Bev's Corner is heart of downtown Rockville
By Steve Smith - Staff Writer
Vernon/Rockville - posted Fri., May. 31, 2013
If any place could be called the heart of the downtown Rockville community, you'd get little argument if you said that place was Bev's Corner. Bev's Corner was conceived as a Christian bookstore-type of place by Larry Meehan and his wife, Beverly, who passed away in 2007 from a brain tumor. After Beverly's passing, Meehan said he soon felt that it was his mission to open the place, with the premise of it being a place of peace and rest and where people could feel comfortable.
The Union Congregational Church purchased the building in 1973, and it was used as an annex of the church until around 10 years ago, when the UCC agreed to let the Vernon Youth Services move into the second floor. “We bought it and really didn't know what to do with it,” Meehan said, adding that the building was mainly used as classrooms for the church studies.
In 2008, it became Bev's Corner, and Meehan said he is best described as its “host.” The Christ-focused center began in the former office building next to the Union Congregational Church, and the church's offices have moved there. It has remained a place where people can receive a variety of resources, including sometimes Meehan's ear, on Tuesdays through Thursdays each week.
Many people who utilize local shelters also visit Bev's Corner regularly. A Bible study group led by Meehan takes place at 1 p.m. when the center is open.
Many local community organizations also utilize the space for meetings, including the Rockville Community Alliance, the Hunger Action Team, and the Vernon Community Network. The 211 Workshops also take place there, and the local WIC office has hours at Bev's Corner once a week. The Rockville Public Library also holds some of its summer programs there.
“We want to be a place where the community wants to come in,” Meehan said, “and be able to meet and have an enjoyable place to do so.”
Bev's Corner is also the headquarters for the large activities in downtown Rockville, including the "July in the Sky," "National Night Out," and "Rockville Fest." The Jacob's Well '70s-style Christian coffehouse takes place there once a month.
But it's still hard to describe what exactly Bev's Corner is. “There isn't any place like this,” Meehan said. “I don't look to publicize it. I don't have to. It's just here. It's hard to put into words.”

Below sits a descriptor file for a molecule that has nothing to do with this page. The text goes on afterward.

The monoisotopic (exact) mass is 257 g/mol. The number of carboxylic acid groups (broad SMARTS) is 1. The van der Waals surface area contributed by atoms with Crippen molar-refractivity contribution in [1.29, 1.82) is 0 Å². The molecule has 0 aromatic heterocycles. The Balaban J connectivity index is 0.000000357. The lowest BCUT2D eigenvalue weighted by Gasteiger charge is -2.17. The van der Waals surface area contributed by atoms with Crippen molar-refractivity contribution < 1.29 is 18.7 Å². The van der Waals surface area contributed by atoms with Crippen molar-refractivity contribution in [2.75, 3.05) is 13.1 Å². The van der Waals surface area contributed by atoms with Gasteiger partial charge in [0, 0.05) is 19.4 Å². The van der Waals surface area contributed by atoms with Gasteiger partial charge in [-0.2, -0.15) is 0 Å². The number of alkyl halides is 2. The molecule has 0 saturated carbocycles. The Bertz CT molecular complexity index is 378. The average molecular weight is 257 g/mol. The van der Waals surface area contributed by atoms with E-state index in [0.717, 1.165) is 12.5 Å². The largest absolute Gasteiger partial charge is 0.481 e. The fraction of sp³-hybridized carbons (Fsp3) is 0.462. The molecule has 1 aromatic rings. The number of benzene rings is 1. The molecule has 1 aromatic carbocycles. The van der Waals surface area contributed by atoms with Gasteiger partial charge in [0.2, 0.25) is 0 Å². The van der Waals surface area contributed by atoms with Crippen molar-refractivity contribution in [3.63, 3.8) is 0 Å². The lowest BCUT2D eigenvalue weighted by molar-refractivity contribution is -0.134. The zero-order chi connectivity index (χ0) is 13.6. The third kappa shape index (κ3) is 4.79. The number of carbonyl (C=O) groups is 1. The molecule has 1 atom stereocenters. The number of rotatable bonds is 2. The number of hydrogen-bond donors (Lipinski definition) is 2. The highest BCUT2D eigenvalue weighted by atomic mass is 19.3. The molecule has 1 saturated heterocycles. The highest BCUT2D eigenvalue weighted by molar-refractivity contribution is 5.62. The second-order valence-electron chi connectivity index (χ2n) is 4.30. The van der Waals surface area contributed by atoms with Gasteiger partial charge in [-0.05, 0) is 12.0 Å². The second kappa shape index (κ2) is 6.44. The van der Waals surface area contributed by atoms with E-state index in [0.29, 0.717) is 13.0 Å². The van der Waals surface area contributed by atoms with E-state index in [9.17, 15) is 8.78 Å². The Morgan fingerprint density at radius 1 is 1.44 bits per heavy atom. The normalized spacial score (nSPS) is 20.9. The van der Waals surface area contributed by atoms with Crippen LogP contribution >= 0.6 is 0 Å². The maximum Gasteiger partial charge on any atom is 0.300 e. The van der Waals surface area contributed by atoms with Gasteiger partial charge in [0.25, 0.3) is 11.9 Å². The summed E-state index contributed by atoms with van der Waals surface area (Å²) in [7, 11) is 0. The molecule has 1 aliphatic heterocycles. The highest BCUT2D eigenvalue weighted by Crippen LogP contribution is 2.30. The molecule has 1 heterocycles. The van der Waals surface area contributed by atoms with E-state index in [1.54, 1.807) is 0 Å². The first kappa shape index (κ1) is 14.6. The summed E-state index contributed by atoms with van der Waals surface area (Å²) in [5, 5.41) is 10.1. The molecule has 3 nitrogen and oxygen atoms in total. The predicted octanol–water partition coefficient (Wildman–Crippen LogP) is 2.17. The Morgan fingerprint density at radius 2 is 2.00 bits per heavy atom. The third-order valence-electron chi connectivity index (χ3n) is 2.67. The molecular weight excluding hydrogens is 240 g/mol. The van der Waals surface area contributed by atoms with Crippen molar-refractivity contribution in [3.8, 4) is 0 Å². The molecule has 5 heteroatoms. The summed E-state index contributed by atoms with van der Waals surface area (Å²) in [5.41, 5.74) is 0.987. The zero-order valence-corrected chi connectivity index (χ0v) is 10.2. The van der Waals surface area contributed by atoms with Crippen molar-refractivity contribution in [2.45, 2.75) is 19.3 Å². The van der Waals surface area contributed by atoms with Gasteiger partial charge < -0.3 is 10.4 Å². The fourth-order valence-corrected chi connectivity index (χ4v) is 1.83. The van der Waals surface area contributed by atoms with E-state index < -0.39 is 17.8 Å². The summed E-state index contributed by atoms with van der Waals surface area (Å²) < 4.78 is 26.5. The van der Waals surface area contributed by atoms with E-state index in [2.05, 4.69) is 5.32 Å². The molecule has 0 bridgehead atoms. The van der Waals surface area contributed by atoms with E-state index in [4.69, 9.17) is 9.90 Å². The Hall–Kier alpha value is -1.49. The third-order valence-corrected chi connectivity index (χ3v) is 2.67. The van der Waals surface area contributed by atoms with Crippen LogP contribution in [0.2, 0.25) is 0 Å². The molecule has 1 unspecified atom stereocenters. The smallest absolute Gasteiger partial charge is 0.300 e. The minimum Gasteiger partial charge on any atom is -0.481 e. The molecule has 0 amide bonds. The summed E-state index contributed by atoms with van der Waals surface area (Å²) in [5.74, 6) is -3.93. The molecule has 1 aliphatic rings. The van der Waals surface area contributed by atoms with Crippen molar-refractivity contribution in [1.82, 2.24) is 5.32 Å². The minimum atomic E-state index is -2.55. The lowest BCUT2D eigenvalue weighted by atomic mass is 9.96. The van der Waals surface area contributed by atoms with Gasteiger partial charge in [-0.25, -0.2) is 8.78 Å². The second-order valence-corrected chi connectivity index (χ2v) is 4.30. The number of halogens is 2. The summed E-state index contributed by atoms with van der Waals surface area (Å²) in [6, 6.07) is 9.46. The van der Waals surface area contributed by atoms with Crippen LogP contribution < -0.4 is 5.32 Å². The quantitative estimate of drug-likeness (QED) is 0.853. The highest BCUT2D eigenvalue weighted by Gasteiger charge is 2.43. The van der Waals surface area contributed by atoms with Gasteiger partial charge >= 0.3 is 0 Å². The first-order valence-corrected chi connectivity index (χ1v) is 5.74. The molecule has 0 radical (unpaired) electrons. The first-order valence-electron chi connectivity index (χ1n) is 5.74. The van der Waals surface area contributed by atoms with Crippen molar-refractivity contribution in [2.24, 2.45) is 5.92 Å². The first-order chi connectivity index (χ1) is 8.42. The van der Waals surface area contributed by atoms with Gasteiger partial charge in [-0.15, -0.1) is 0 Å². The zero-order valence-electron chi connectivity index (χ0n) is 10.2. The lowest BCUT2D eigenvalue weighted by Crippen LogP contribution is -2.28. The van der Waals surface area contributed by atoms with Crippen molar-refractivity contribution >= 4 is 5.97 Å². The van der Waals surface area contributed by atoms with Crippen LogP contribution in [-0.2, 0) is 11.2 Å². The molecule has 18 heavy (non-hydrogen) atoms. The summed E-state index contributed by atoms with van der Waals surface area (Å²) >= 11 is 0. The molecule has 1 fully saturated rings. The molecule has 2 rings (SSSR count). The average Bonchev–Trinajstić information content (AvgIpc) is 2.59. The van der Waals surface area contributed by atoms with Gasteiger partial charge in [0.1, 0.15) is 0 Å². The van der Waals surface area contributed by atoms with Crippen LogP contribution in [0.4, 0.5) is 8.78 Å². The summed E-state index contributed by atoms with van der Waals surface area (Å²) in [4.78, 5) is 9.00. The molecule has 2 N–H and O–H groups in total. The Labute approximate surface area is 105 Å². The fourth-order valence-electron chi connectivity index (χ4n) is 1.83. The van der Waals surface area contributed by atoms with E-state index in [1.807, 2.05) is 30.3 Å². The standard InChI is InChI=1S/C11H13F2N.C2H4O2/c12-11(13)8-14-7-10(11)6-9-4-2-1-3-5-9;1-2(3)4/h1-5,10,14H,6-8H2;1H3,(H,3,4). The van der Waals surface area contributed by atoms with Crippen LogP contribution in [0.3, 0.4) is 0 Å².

Several people who frequent the facility spoke about why they visit. “Bev's provides an atmosphere that is quiet and relaxing, that is welcoming and comforting with open arms,” said William. “Its Bible studies are a great learning experience and provide great tools for both the experienced and new Christian.”
“People can ask questions and freely discuss their perspectives and viewpoints without feeling judged or condemned. Larry does a great job presenting the Bible study to different people with different personalities and backgrounds,” said Russ.
Future plans include finishing the third floor and installing showers, as part of a plan to use the building as an emergency shelter if the town ever has need of one, similar to how it was once used by several people after a fire destroyed their Elm Street home. Meehan said he also hopes the facility will be used more toward combating hunger in the area.
“It's all so we can provide more services for the community,” Meehan said. “That's how it's evolved. Now we know this is what it's supposed to be. With our location, where we are at, how can we not do something like this for the town, to be that centerpiece? So, that's what we are.”
Meehan said that Bev's Corner has lived up to its name, and that like in the Bible chapter Ecclesiastes, there are seasons to one's life. “I believe this is the season the lord has me in right now, to be here – to be that person people can get comfortable with and talk about their problems if they need to,” he said, adding that he also refers people with mental health or medical services if that is their need.
“I personally think of this place as a heart of this community, just because of all the people that come here, and meet here,” he said. “I believe it's doing exactly what it should be doing.”